Ideas sometimes take their time before they materialise. This year, two of my pictures with the New Composers from the same series, beautifully painted by Igor Verichev and Valery Alakhov, made it to the cover of another LP, imenno segodnya, imenno seychas. a compilation of twelve of their songs from the 1980s. Inside, as a supplement, there are more reproductions from this remarkable photo shoot.
First of all, I should say that the New Composers and I had been close friends since 1984 or so. They were big fans of my art and I was a big fan of their music – it was technically advanced, very smart, and with the Russian speech fragments, it was highly entertaining more>>. Although Igor Verichev and Valery Alakhov are known as the founders of the first Soviet electronic band, they started with tapes which they cut and reassembled, and they created loops with two band machines.
New Composers Valery Alakhov and Igor Verichev contributing with the sound
They were both very talented and very productive, and in my opinion, they were the most progressive band in the Soviet Union. When we met, I often had my camera with me, and when pictures of their early years are published in the press or in videos, they are mainly from my archive.
taz plan, kultur + programm für berlin, 08.11.-14.11 2018
Together and individually, Alakhov and Verichev appear in many of my painted photo collages and portraits from the 1980s, the most important being a large diptych from 1989, “Igor, peace between us? – Peace? No Way.” and “Valera. The Soul present Within Things.” more>> They are both in Finland, in a public and a private collection, respectively, and I hope they will join each other one day. Painted photo collages with the New Composers are, for instance, at Harvard University, more precisely, in the Davis Center for Russian and Eurasian Studies Special Collection, where they are a part of my correspondence with Catherine Mannick from 1979 to 1990 entitled USA-CCCP. Points of Contact more>>. Besides, Valery Alakhov’s silhouette taken from a picture from 1985 can still be seen in my present work.
Since Valery, Igor and I saw each other quite often, they must have told me about the DOM project, but I cannot remember anything concrete. At any rate, the idea of involving me as a visual artist and designer makes sense, because ARK had enough material to present my portfolio to potential partners. Apart from the Insect Culture cover and at least two painted pictures from my Insect Culture series, the ones in the Pete Fulwell Archive, there was the poster from the 1989 Liverpool New Artists festival “Perestroika in the Avant-Garde” which showed my painting “Star”; the painting is now in the collection of Tate Modern. Another one of my works was on the catalogue cover and poster of the preceding New Artists festival in Stockholm in 1988, “Timur on Horseback”, one of my portraits of Timur Novikov more>>.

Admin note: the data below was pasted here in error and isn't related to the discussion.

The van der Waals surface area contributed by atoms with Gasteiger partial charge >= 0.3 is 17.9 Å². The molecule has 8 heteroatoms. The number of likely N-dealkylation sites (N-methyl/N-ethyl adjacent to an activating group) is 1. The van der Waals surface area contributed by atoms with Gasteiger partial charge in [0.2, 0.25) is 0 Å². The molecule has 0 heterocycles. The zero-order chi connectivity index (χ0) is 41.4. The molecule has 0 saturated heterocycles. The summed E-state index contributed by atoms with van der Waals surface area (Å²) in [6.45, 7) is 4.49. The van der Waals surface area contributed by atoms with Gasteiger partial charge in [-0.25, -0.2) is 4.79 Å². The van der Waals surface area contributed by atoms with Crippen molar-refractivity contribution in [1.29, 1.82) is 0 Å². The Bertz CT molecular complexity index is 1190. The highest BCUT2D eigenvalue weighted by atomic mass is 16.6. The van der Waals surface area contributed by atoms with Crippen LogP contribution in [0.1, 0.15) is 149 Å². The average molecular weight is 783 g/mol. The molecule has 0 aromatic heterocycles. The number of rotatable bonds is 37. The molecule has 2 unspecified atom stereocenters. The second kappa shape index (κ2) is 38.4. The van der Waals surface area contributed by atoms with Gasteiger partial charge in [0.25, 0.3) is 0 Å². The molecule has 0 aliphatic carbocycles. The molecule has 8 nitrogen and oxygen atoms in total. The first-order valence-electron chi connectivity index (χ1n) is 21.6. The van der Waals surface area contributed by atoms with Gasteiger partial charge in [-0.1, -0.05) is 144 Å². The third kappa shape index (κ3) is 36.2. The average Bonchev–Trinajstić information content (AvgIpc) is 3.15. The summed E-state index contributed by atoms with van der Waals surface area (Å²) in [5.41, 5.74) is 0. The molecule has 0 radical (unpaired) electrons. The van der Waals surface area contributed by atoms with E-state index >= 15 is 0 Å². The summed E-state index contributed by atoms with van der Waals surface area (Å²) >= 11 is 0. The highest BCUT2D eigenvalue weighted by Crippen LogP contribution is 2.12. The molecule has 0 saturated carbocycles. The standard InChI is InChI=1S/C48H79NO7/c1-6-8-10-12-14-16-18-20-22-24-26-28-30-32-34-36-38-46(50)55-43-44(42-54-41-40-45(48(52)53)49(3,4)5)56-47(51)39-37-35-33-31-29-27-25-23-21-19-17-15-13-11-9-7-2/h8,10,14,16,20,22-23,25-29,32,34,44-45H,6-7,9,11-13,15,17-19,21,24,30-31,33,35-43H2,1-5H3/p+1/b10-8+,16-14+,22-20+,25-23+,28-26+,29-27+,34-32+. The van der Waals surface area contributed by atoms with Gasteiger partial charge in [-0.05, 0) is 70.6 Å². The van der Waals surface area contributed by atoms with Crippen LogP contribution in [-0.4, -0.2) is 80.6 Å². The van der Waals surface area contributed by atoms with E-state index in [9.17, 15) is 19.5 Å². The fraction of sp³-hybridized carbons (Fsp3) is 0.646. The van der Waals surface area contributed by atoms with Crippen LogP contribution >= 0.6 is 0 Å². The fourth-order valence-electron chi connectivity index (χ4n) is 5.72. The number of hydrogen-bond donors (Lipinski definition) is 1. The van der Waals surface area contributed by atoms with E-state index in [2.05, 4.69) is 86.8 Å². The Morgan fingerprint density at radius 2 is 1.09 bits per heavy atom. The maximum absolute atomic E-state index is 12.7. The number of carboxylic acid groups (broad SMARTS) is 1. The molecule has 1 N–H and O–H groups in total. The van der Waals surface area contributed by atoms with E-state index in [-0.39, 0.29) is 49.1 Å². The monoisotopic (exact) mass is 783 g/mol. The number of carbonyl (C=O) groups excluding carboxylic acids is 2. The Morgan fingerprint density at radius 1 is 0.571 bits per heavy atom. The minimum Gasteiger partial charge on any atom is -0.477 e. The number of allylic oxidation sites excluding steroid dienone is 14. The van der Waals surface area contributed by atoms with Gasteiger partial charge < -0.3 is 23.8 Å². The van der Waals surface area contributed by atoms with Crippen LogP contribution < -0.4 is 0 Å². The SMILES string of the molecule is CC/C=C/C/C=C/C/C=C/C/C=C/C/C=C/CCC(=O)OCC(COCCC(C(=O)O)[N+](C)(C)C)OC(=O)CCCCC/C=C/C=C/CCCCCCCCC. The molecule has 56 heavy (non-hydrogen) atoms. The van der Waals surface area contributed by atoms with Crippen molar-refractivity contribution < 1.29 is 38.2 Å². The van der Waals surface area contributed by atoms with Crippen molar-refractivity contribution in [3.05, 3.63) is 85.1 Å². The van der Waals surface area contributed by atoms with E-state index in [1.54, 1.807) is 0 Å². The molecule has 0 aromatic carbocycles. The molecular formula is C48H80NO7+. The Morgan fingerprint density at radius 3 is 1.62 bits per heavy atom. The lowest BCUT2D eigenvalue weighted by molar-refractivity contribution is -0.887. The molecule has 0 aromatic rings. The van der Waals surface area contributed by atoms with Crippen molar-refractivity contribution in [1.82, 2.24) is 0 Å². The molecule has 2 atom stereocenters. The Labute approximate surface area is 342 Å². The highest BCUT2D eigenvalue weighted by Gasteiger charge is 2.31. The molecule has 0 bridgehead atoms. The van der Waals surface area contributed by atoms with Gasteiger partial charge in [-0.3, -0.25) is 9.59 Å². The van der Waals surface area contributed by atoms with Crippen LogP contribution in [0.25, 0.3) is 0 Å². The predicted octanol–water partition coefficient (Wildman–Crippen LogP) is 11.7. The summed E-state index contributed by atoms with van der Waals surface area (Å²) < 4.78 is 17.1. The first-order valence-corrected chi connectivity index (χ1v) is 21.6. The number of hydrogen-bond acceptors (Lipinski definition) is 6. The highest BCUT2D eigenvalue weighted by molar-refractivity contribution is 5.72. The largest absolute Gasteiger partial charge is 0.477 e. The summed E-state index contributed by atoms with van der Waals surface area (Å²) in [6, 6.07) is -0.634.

"Perestroika in the Avant-Garde" festival poster (Liverpool, 1989) featuring (E-E) Evgenij Kozlov‘s painting Star more >>.
Obviously, the DOM project never got to a stage where I was asked to make a concrete contribution, which I would have done gladly – not only with T-shirts, posters, videos and record designs, but with something more comprehensive, like the stage design and costumes Picasso created for the Ballets Russes. If we speak of the avant-garde spirit, immediately the Russian Ballets come to mind, because of their scale and novelty.
(E-E) Evgenij Kozlov at the Exhibition on Palace Bridge, Saint Petersburg, on the night from the 22nd to
I have always been interested in large-scale projects, because they allow you to develop new ideas in unexpected ways. When in 1989, I moved to a spacious studio in the centre of Leningrad – Russkoee Polee, The Russian Field – I was able to create paintings in a 2x3m format, like the monumental “New Classicals” cycle more >>. I also wanted to share the challenge of the large format with other artists and invited them to my studio, giving them a 2x3m canvas and paint. This is how I started to build up a collection of contemporary Russian art called “2x3m” more >>. Already in the summer of 1990, the first works in the collection were shown at a spectacular night-time exhibition on Palace Bridge close to the Hermitage. During the night, the bridge opens to let ships sail through, and the southern segment of the bridge was turned into a huge exhibition stand, lifting the paintings up to an almost vertical position more >>. Today the “2x3m” collection comprises almost fifty works in different media, representing all major Leningrad / Saint Petersburg art groups more >>.
Returning to “The DOM Project“: the description mentions Dada and Cabaret Voltaire, but I would have expected that it also mentions the cosmos in some way or other, although, perhaps, this was intended with the reference to Futurism. At any rate, “cosmos” would have been more in line with ARK Records New Composers’ track “Sputnik of Life”, and, generally speaking, with the musicians’ interest in space and space travels. Some other songs reflect this, too, for instance “Orbital Station Alpha”, and so does the name they chose for their Planetarium club, “Science Fiction Society”. Of course, in the Soviet Union, science fiction had always been a very successful genre in film and literature. I myself was drawn by the subject, and in 1990, I painted “Love for the Cosmos” for the New Classicals cycle. In 2015, it went on the cover of another New Composers album, Start more >>. The painting is now also in the collection of Tate Modern.